But on a list like this, I have to behave more responsibly and admit
that POSIX doesn't mean UNIX won. In fact, it doesn't even matter
whether the OS is portable or not. (You won't tell my technical
friends I said that, will you?) Only the interfaces (human and
programming) to the OS need be portable.

The current POSIX standard is a first step in standardizing the
interface between applications and the OS - the programming interface.
A number of operating systems that are very definitely not UNIX comply
with the current POSIX standard, or will soon. Most vendors with
non-UNIX operating systems have signed up to have their OS's track
future POSIX standards.

Part of the reason is that POSIX is a minimal standard. It does not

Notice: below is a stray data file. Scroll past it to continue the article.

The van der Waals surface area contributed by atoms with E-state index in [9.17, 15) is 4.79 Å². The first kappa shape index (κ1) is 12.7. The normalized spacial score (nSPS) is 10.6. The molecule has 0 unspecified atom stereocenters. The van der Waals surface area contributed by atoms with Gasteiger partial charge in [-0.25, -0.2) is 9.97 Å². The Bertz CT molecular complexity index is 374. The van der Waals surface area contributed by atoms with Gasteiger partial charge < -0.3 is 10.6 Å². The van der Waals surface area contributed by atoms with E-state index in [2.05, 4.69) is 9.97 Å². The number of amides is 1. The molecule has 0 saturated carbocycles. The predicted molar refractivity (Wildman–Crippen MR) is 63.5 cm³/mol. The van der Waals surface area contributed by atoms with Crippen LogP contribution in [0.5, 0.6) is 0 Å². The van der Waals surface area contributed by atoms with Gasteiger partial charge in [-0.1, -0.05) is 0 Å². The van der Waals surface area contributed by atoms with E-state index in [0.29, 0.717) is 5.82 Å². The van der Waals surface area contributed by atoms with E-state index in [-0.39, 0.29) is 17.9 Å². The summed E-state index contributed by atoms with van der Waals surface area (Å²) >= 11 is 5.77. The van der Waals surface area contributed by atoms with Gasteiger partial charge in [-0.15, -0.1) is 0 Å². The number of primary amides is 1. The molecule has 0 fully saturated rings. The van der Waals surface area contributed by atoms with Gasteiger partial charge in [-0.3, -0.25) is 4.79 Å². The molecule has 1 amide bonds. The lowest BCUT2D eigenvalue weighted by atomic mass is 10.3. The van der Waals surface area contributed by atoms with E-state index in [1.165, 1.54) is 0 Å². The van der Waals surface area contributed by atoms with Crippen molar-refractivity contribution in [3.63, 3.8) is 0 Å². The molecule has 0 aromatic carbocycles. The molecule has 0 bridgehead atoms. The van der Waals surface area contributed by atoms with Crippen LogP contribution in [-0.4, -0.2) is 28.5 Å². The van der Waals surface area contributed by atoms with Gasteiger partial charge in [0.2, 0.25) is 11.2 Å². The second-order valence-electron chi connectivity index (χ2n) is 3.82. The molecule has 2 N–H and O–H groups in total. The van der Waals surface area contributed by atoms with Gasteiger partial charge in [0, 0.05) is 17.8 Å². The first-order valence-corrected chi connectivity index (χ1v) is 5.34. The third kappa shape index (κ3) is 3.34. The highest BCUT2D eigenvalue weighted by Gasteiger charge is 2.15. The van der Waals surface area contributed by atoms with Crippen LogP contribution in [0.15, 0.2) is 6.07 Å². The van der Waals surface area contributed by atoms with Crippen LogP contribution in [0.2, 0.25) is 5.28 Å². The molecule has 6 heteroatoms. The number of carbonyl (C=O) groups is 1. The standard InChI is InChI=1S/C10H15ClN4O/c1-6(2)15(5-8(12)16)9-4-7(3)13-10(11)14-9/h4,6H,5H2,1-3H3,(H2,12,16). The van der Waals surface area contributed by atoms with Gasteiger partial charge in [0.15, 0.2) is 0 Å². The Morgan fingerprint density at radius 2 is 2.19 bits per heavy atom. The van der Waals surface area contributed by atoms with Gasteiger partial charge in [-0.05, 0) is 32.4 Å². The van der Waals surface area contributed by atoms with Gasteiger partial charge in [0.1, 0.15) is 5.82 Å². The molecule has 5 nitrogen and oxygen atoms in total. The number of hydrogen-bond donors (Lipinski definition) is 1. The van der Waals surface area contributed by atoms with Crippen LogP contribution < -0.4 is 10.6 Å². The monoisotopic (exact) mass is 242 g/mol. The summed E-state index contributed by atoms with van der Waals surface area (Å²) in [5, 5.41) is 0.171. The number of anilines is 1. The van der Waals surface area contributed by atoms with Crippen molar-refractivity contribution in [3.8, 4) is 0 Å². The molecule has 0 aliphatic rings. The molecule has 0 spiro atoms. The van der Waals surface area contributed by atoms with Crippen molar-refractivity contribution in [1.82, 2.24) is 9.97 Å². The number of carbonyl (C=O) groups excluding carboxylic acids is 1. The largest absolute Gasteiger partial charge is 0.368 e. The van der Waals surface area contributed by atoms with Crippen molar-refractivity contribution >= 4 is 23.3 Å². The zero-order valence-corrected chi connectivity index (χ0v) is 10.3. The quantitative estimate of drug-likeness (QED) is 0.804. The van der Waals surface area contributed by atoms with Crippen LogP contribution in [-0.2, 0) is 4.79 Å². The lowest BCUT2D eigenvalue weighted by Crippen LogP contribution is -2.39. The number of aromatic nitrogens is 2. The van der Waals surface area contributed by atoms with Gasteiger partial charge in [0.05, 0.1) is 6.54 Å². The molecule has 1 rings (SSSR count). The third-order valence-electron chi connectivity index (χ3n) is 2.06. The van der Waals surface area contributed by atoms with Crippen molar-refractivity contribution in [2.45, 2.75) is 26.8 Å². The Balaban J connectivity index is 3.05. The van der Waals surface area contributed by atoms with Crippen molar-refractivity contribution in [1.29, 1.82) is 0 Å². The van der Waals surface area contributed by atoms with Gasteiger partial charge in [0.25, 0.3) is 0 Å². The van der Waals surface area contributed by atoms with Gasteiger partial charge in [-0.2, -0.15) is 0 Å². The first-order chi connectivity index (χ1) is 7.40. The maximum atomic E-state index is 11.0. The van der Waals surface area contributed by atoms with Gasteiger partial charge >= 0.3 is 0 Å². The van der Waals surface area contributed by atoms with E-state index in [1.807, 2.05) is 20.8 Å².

require that an existing interface be removed or changed, only that a
POSIX compliant one be added. This is a key point. While I don't
overflow with sympathy for vendors who, in my view, failed to see the
UNIX light after two decades of opportunity, leaving their customers
high and dry would be quite another matter. A lot of my fellow UNIX
bigots fail to understand this.

The longer term intent of POSIX is to move the industry toward
standardizing as much as possible of the OS interface, at a pace slow
enough to minimize disruption. Because almost all the research that
has been done on portable OS interfaces has been within the UNIX
framework, POSIX is certain to continue gradual adoption of a
standardized UNIX programming interface.

Recently, it looked like a new OS war was shaping up, pitting Windows
NT vs. POSIX-compliant OS's (mostly UNIX implementations). However,
battle, in that context at least, was temporarily avoided when
Microsoft agreed to make NT conform to the current POSIX, because the